This is such a shabby piece of work, and the more I read, the angrier it made me.
It shouts that when paranormal stopped paying dividends the writer had a write to market epiphany and picked space opera as the next profitable thing with an undiscriminating audience.
There's really awful skiffy set dressing. Awkward coined phrases like back-in-black for 'being in space'. The use of "fleet" without any article to refer to the Space Police, Navy, ships, Mech Warriors ... it's never clear.
The spaceship is called Starscream, presumably after half watching a Transformers movie with the kids and completely misunderstanding who was on what side. It obviously has an agricultural diesel engine, because you can hear it start, stop, race, grind ... from anywhere on board.
There's a whole kitchen sink of TV skiffy tropes. The setting is a mash up of Star Wars, the Expanse, Stargate and Firefly, just because these indie sci-fi writers always name-check Firefly, with a weird set of Thor references, presumably because the kids just rented Ragnarok. The heroine is a smush together of the Terminator, Data from Star Trek, the Altered Carbon body swap and Jason Bourne. The hero is Han Solo crossed with something dredged out of the worst kind of bad boy romance.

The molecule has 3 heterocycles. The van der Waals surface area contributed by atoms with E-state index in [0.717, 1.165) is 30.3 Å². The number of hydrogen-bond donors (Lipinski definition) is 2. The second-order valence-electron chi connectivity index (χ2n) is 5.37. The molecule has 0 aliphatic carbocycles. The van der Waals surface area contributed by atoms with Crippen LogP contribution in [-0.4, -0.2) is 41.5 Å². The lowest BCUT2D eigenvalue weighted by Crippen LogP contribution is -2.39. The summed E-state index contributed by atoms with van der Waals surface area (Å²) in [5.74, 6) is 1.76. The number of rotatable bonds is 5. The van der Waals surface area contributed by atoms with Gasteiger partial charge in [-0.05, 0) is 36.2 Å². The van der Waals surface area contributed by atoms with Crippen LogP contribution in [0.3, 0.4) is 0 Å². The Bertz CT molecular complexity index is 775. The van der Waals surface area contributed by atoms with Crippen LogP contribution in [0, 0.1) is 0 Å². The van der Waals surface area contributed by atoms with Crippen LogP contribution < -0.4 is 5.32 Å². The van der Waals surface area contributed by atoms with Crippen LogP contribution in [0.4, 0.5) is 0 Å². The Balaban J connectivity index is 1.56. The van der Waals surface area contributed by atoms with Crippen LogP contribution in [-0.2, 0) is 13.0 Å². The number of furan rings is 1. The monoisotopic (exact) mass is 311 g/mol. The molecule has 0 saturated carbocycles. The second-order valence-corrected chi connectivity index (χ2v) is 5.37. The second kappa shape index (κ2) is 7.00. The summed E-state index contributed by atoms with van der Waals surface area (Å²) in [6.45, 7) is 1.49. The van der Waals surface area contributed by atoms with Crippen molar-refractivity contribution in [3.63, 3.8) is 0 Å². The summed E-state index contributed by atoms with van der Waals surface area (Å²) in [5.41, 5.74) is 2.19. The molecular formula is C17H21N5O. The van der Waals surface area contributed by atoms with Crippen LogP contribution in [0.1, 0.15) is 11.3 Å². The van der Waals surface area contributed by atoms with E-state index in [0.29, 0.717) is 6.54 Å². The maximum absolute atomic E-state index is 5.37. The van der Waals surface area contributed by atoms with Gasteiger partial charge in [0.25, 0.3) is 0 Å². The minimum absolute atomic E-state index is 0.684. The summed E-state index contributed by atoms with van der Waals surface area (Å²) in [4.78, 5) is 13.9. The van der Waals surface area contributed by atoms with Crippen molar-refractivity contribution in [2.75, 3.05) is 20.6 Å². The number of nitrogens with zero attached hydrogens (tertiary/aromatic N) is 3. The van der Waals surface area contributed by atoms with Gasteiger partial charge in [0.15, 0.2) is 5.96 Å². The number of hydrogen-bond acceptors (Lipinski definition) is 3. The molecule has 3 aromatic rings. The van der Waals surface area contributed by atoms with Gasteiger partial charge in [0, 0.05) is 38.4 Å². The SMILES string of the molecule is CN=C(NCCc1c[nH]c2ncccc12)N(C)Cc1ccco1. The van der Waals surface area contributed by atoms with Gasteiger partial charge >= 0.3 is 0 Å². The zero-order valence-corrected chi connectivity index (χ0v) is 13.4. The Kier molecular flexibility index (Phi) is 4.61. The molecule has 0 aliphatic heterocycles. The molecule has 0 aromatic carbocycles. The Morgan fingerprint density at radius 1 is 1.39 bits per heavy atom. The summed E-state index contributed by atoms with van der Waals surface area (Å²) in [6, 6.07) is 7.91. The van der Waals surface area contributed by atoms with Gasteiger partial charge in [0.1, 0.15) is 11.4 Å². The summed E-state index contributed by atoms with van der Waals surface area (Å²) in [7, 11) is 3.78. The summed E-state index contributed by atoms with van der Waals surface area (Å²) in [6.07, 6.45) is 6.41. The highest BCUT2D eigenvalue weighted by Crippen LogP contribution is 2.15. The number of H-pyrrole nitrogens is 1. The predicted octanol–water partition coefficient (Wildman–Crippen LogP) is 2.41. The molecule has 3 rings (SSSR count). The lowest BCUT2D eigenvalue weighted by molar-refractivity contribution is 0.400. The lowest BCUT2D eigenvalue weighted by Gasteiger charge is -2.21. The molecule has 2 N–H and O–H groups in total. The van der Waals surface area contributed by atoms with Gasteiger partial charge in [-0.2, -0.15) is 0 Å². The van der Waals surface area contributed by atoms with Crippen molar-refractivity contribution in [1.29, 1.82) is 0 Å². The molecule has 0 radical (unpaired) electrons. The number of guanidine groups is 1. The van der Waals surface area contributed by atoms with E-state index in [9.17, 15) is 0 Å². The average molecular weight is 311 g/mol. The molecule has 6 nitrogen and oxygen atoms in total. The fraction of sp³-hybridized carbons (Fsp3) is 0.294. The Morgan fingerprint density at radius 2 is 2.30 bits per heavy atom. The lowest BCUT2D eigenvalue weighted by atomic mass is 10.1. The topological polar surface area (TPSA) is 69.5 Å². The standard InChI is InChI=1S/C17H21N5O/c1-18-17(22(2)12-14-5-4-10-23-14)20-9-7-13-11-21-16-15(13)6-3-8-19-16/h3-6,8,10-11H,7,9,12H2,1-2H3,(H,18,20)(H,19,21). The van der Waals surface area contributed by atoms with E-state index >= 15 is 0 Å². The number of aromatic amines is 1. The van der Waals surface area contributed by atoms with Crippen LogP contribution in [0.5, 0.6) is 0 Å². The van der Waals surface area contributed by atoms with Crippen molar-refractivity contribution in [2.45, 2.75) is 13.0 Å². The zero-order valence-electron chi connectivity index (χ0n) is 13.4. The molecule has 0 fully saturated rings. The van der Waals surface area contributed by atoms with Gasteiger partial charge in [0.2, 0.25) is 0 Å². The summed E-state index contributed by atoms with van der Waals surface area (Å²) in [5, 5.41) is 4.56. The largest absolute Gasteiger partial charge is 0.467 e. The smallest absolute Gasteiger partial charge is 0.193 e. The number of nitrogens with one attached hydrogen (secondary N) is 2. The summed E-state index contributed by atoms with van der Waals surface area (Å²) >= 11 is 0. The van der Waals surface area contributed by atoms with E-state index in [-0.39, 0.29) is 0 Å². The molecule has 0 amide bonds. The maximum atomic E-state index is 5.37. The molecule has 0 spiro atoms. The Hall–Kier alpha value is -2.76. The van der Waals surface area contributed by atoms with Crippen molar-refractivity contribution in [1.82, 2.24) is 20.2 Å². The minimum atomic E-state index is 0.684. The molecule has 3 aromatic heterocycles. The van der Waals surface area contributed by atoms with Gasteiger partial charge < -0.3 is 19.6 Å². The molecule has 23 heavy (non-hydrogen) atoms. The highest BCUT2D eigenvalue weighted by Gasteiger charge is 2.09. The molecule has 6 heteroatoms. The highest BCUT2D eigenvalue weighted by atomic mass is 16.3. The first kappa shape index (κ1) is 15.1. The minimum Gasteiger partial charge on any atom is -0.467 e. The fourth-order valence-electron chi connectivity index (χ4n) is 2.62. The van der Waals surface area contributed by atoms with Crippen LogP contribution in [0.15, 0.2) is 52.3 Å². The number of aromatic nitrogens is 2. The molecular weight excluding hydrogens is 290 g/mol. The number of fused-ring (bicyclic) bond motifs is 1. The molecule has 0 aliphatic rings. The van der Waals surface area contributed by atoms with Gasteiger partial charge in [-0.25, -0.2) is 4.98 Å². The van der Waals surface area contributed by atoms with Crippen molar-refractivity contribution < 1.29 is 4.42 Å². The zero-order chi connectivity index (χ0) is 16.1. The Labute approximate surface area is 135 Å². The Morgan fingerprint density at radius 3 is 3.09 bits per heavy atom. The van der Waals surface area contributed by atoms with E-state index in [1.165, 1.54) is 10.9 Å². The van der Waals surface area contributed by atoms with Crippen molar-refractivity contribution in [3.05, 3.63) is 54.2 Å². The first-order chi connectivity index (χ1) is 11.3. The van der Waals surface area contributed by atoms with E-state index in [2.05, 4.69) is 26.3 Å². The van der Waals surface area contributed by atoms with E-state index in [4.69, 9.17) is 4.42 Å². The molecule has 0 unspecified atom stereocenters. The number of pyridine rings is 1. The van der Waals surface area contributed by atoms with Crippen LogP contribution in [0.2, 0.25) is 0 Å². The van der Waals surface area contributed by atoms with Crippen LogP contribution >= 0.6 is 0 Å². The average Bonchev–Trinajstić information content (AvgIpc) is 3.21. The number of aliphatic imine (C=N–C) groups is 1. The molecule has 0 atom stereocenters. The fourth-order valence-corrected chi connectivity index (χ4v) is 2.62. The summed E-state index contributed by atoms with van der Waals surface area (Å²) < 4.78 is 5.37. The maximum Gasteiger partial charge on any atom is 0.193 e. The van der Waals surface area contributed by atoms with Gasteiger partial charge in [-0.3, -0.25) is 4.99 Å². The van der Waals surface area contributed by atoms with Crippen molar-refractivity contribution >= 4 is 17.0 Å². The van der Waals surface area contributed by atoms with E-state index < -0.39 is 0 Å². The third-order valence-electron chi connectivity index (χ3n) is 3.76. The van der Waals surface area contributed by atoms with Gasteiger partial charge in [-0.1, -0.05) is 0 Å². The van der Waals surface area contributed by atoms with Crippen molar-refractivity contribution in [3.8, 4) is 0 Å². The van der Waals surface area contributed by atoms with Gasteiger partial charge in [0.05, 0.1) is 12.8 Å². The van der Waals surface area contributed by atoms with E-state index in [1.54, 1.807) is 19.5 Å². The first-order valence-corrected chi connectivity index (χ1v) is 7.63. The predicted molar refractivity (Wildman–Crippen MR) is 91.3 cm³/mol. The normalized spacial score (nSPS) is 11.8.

The writing is terrible. It's the kind of book where people's eyes narrow and follow you across the room. At one point we learn, "She couldn't hide a thing from her face." Answer - just put it behind her; or in a box. The hero beats someone to death with the butt of his ray gun, presumably because he must not know what the other end does. If the author doesn't know what a non sequitur is, she has a surprising knack them. People say stuff, and stuff happens, with no regard to the idea of cause and effect.
If you've read this and had a shaky moment because 'I don't usually like sci-fi ... but I like this', you can just relax. You still don't like sci-fi. But you might want to think long and hard about what you do like.